2.1 million U.S. workers sought jobless aid last week
Roughly 2.1 million people applied for U.S. unemployment benefits last week, a sign that companies are still slashing jobs in the face of a deep recession even as more businesses reopen and rehire some laid-off employees.
About 41 million people have now applied for aid since the virus outbreak intensified in March, though not all of them are still unemployed. The Labor Department’s report Thursday includes a count of all the people now receiving unemployment aid: 21 million. That is a rough measure of the number of unemployed Americans.
The national jobless rate was 14.7% in April, the highest since the Great Depression, and many economists expect it will near 20% in May.
States are gradually restarting their economies by letting some businesses — including gyms, retail shops, restaurants and hair and nail salons — reopen with some restrictions. As some of these employers, including automakers, have recalled a portion of their laid-off employees, the number of people receiving unemployment benefits has fallen.
First-time applications for unemployment aid, though still high by historical standards, have now fallen for eight straight weeks. In addition to those who applied last week, an additional 1.2 million applied under a new program for self-employed and gig workers, who are eligible for jobless aid for the first time. These figures aren’t adjusted for seasonal variations, so the government doesn’t include them in the overall data.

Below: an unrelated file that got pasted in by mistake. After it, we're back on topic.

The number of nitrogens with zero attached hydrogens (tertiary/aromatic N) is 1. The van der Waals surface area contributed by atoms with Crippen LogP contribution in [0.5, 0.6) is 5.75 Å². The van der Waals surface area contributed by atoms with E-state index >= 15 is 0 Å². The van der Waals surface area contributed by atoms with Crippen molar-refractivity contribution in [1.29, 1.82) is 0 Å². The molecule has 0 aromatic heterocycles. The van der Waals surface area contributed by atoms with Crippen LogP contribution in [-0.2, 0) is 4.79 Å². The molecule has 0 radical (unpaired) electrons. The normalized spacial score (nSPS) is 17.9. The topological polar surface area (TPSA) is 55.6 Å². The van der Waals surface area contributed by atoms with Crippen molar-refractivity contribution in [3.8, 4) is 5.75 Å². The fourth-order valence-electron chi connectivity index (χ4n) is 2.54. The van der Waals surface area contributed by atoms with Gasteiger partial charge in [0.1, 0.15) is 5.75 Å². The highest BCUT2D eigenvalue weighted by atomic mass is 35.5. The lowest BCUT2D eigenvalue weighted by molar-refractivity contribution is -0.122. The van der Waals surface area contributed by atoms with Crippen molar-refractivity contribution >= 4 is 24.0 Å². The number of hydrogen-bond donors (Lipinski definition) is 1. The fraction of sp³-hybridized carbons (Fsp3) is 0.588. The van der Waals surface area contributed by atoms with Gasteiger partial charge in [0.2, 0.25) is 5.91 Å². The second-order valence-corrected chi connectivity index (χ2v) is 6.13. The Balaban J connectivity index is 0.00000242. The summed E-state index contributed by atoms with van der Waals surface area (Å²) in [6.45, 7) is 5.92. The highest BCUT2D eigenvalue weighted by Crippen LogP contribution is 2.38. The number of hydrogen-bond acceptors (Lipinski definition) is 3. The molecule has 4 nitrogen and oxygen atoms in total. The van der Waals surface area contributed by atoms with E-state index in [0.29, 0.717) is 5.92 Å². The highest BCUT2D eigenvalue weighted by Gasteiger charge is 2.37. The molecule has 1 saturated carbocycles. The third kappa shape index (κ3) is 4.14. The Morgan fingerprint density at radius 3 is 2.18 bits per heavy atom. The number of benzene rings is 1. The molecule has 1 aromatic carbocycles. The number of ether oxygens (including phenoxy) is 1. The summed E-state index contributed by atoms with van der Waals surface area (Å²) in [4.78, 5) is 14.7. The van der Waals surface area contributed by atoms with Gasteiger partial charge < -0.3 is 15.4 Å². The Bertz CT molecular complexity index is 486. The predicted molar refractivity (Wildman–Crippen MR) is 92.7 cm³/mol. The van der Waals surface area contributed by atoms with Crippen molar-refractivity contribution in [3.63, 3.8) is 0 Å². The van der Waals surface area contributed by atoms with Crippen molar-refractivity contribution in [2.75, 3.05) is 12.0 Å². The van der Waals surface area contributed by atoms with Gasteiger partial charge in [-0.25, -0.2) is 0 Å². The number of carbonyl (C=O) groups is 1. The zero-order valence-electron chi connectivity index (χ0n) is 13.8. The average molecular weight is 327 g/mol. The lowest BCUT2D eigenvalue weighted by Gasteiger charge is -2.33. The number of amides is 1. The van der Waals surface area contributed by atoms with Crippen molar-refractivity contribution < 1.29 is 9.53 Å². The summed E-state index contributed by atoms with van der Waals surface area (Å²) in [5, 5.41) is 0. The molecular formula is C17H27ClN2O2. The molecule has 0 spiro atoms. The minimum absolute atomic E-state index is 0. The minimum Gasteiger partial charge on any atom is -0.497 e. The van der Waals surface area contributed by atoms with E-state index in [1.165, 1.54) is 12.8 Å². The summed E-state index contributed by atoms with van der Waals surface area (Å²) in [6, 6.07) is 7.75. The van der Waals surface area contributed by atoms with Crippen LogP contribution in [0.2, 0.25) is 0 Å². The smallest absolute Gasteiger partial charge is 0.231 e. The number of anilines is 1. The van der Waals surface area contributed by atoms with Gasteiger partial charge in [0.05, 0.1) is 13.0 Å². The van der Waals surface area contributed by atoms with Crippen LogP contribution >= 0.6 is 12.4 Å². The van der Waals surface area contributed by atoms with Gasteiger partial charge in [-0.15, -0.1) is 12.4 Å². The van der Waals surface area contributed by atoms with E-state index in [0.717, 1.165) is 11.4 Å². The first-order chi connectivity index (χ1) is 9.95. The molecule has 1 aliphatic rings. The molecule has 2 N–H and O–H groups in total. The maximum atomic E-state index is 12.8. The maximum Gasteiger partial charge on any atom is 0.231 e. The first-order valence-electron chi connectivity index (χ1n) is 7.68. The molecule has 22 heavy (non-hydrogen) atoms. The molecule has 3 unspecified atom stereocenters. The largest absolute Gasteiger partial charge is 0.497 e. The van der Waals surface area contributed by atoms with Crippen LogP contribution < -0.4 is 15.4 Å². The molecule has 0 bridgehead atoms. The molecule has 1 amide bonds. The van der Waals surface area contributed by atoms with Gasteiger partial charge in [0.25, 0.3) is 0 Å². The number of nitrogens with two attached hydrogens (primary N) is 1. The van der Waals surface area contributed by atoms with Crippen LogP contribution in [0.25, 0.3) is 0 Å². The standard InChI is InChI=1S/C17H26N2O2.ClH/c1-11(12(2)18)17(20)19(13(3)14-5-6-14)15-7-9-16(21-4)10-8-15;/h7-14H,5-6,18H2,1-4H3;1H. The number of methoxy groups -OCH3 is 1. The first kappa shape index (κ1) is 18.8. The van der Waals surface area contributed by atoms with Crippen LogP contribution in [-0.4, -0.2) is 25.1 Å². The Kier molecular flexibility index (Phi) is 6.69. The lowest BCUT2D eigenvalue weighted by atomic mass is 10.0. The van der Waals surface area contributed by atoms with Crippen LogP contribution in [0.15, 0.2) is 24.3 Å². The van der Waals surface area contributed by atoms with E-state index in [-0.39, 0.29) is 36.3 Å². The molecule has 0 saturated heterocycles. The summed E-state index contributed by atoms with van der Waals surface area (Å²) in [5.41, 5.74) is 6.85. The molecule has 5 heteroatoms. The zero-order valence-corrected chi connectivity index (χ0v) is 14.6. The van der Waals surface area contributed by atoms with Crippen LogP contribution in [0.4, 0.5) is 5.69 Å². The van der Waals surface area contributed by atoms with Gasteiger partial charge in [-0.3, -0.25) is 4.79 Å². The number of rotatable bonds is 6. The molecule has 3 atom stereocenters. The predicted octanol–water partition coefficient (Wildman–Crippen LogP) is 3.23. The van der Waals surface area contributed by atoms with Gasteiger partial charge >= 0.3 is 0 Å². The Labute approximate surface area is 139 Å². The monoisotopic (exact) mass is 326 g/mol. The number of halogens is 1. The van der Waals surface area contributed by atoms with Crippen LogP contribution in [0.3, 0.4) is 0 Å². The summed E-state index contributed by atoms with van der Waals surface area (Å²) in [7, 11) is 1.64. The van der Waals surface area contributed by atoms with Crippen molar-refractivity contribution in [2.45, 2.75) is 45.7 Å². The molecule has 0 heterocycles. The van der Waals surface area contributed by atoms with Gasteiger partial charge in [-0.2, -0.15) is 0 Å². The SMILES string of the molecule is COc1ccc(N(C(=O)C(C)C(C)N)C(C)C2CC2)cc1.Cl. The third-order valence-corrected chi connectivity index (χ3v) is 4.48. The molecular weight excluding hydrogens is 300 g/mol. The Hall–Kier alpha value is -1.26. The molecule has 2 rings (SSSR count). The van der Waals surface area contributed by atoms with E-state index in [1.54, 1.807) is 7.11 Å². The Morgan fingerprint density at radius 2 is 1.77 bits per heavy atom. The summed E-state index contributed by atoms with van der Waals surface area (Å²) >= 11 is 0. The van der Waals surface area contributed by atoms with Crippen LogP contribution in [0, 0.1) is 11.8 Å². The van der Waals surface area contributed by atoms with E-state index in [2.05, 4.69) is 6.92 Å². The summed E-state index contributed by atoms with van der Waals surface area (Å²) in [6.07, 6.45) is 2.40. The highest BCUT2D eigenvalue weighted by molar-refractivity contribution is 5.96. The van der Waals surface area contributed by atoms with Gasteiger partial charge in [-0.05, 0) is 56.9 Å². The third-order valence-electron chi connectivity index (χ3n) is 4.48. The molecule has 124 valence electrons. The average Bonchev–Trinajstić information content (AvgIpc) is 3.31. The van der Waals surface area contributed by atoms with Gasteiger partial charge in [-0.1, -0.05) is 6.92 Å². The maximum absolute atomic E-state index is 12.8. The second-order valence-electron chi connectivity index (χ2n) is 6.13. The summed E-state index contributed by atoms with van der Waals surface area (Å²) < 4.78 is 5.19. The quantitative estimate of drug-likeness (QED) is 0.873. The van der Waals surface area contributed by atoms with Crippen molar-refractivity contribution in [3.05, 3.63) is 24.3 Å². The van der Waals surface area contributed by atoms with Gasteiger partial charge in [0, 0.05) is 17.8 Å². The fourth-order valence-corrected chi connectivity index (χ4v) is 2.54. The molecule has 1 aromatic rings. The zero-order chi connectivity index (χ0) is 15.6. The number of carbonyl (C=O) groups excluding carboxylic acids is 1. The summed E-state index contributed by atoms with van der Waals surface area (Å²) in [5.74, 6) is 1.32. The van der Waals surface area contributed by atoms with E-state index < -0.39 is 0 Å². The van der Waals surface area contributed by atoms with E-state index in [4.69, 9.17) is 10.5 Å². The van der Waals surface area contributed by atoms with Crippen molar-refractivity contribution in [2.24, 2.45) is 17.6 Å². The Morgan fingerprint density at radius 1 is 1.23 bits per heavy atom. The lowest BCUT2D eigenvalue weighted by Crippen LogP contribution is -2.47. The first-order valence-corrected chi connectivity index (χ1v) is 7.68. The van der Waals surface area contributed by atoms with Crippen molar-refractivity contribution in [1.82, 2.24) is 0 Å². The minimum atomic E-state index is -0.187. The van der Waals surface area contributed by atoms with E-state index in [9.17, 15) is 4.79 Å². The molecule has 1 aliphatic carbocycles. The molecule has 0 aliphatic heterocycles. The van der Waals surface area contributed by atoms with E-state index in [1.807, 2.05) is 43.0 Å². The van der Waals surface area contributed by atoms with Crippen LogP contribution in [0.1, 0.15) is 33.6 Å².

“We’ve basically wiped out a decade worth of job creation in a month and a half,” an economist says. May’s unemployment figures will probably look even grimmer.
Analysts are monitoring incoming economic data to gauge how consumers are responding as many retail establishments gradually reopen. Jobs won’t return in any significant way as long as Americans remain slow to resume spending at their previous levels.
Data from Chase Bank credit and debit cards shows that consumers have slowly increased their spending since the government distributed stimulus checks in mid-April. Consumer spending had plunged 40% in March compared with a year earlier but has since rebounded to 20% below year-ago levels.
Most of that increase has occurred in online shopping, which has recovered to pre-virus levels after having tumbled about 20%. But offline spending, which makes up the vast majority of consumer spending, is still down 35% from a year ago, according to Chase, after having plummeted 50% at its lowest point.
Your guide to our clean energy future
Get our Boiling Point newsletter for the latest on the power sector, water wars and more — and what they mean for California.
You may occasionally receive promotional content from the Los Angeles Times.